> > > in the same individual?  That's the way I'm picturing it.)
> >
> > That seems to be what most of these models assume. But what if it
> > happenned instantaneously - (48 -> 46) due to a telomeric fusion in the
> > fusion of the gametes? Why is this not also plausible?
>
> It's plausible, but I don't see why hybrids make this more likely at
> this point.  Again, this is in part simply because I don't really know
> much about the mechanisms of chromsomal fusion but also because I've
> not seen anything in what I'm more familiar with, comparative genetic
> phylogenies, that makes me think that hybridization was likely.  I
> still have to have reason to believe that hybrids of two lines that had
> split long enough to achieve some level of genetic distinction on what
> became our second chromosome occured.
>
> [snip]
>
> > > I'll have to plead ignorance here.  It's possible, but I think the
> > > hard-core MCB people have to weigh in on this, if there's things that
> > > favor karyotypical change.
> >
> > Sorry, what's MCB? (Molecular-Cellular Biology.) The geneticists I've
> > talked to about this seem sceptical, I have to admit - story of my
> > life!
>
> Yes, molecular cell biology.
>
> The skepticism is still warranted in large part because there are
> unknowns and unknowns should generate skepticism.  These may even be
> testable unknowns and knowing more about the mechanisms of chromosomal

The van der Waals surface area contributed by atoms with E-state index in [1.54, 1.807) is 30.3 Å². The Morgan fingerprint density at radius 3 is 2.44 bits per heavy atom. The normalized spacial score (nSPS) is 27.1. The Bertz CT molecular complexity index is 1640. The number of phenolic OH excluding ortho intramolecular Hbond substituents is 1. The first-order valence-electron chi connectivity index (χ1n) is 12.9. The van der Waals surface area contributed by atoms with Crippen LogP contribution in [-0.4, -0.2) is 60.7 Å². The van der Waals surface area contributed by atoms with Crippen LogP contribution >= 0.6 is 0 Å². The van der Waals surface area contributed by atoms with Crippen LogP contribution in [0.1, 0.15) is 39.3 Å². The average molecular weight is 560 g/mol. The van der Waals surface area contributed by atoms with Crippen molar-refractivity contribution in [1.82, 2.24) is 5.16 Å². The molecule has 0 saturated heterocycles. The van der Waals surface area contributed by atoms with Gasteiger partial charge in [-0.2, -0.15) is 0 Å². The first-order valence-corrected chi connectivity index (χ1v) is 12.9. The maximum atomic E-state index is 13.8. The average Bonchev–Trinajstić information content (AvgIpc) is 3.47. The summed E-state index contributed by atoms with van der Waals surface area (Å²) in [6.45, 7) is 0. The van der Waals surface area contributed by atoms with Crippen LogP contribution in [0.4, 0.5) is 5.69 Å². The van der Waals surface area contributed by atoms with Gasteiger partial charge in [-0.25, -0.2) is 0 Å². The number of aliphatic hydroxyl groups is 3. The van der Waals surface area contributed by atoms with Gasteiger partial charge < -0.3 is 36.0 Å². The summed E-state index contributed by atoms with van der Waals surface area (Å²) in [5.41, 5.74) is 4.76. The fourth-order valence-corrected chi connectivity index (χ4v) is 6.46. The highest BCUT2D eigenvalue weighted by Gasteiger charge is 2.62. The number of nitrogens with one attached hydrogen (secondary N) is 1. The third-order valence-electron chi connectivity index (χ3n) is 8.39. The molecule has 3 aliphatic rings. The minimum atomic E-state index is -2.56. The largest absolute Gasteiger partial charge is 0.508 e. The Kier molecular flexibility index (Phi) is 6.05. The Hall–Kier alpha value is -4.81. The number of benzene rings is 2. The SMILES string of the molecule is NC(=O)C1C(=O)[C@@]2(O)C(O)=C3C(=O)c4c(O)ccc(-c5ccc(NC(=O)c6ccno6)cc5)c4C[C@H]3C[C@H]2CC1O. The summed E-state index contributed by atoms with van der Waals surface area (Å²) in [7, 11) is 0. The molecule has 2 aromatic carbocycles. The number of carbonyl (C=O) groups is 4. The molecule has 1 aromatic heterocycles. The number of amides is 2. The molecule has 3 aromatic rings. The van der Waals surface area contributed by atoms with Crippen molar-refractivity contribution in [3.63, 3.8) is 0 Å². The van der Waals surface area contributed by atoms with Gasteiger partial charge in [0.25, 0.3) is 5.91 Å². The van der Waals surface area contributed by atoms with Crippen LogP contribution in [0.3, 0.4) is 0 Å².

> fusion might make some of the unknowns more palatable if they're better
> ways of explaining what we see, but currently, they're just unknowns.
> I'd have to see some more evidence of hybridization relating regions
> that would have favored chromosomal fusion to really put much behind
> it.  However, with this evidence, it would be reasonable to start
> trying to figure out how a hybrid species caught on and replaced parent
> species.
>
> [snip]
>
> > I just think the implications of this are potentially massive.

Well, if a hybrid species 'caught on' and had distinct reproductional
advantages over the parent species, of course it would survive better.

What, to
> > just raise one question, would it do to the molecular clock evidence?
> > Loren Reiseberg wrote to me that he'd expect a real hybridisation event
> > in the history of a species to perhaps halve the estimated divergence
> > date given by the molecular clock, because half the variation in the
> > genetic material seen would have to be accounted for by the initial
> > hybridisation, rather than drift since that point. It's a fascinating
> > thought. If it happenned once, it might have happenned many times. It
> > would certainly throw a completely new light on a'pith-like species if
> > the Pan-Homo split actually happenned only 2.5-3.5My ago.


>From what you've just said, it would certainly 'throw a new light'. But
what, exactly is the molecular clock ? It seems to be a reductio ad
absurdem ...

To take an example:

1) Crocodiles (or whatever) and other vertebrates on the same